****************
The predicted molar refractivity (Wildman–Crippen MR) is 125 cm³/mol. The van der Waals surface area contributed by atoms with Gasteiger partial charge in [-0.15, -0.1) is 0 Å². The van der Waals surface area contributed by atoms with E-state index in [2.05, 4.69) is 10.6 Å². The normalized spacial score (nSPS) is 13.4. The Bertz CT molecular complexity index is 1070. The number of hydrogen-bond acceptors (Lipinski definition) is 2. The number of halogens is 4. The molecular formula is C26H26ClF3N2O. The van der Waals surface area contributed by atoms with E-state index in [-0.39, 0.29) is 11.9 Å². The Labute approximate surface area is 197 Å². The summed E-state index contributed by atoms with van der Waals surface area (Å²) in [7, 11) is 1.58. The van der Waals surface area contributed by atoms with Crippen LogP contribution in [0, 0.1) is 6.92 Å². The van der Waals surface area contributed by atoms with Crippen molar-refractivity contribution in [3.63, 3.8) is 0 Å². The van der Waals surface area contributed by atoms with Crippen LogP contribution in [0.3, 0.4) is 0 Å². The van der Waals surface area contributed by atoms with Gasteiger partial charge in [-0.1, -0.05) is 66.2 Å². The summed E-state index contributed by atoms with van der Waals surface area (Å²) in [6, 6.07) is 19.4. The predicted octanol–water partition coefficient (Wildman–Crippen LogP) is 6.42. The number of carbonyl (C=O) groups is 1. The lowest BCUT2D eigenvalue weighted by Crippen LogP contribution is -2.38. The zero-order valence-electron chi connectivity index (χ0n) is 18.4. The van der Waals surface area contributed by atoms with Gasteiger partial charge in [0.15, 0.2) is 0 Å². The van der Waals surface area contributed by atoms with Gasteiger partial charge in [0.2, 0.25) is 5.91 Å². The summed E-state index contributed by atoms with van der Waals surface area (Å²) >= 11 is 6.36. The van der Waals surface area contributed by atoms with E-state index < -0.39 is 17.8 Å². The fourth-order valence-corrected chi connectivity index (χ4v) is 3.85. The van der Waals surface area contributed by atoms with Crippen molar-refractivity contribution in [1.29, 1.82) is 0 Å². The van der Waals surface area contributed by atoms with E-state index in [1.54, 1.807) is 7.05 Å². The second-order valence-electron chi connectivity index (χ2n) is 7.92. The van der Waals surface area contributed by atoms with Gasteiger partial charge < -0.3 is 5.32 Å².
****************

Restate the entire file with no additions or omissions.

The predicted molar refractivity (Wildman–Crippen MR) is 125 cm³/mol. The van der Waals surface area contributed by atoms with Gasteiger partial charge in [-0.15, -0.1) is 0 Å². The van der Waals surface area contributed by atoms with E-state index in [2.05, 4.69) is 10.6 Å². The normalized spacial score (nSPS) is 13.4. The Bertz CT molecular complexity index is 1070. The number of hydrogen-bond acceptors (Lipinski definition) is 2. The number of halogens is 4. The molecular formula is C26H26ClF3N2O. The van der Waals surface area contributed by atoms with E-state index in [-0.39, 0.29) is 11.9 Å². The Labute approximate surface area is 197 Å². The summed E-state index contributed by atoms with van der Waals surface area (Å²) in [7, 11) is 1.58. The van der Waals surface area contributed by atoms with Crippen LogP contribution in [0, 0.1) is 6.92 Å². The van der Waals surface area contributed by atoms with Crippen molar-refractivity contribution in [3.63, 3.8) is 0 Å². The van der Waals surface area contributed by atoms with Crippen LogP contribution in [0.3, 0.4) is 0 Å². The van der Waals surface area contributed by atoms with Gasteiger partial charge in [-0.1, -0.05) is 66.2 Å². The summed E-state index contributed by atoms with van der Waals surface area (Å²) in [6, 6.07) is 19.4. The predicted octanol–water partition coefficient (Wildman–Crippen LogP) is 6.42. The number of carbonyl (C=O) groups is 1. The lowest BCUT2D eigenvalue weighted by Crippen LogP contribution is -2.38. The zero-order valence-electron chi connectivity index (χ0n) is 18.4. The van der Waals surface area contributed by atoms with Gasteiger partial charge in [0.15, 0.2) is 0 Å². The van der Waals surface area contributed by atoms with Gasteiger partial charge in [0.2, 0.25) is 5.91 Å². The summed E-state index contributed by atoms with van der Waals surface area (Å²) >= 11 is 6.36. The van der Waals surface area contributed by atoms with E-state index < -0.39 is 17.8 Å². The fourth-order valence-corrected chi connectivity index (χ4v) is 3.85. The van der Waals surface area contributed by atoms with Crippen molar-refractivity contribution in [1.29, 1.82) is 0 Å². The van der Waals surface area contributed by atoms with E-state index in [1.54, 1.807) is 7.05 Å². The second-order valence-electron chi connectivity index (χ2n) is 7.92. The van der Waals surface area contributed by atoms with Gasteiger partial charge < -0.3 is 5.32 Å².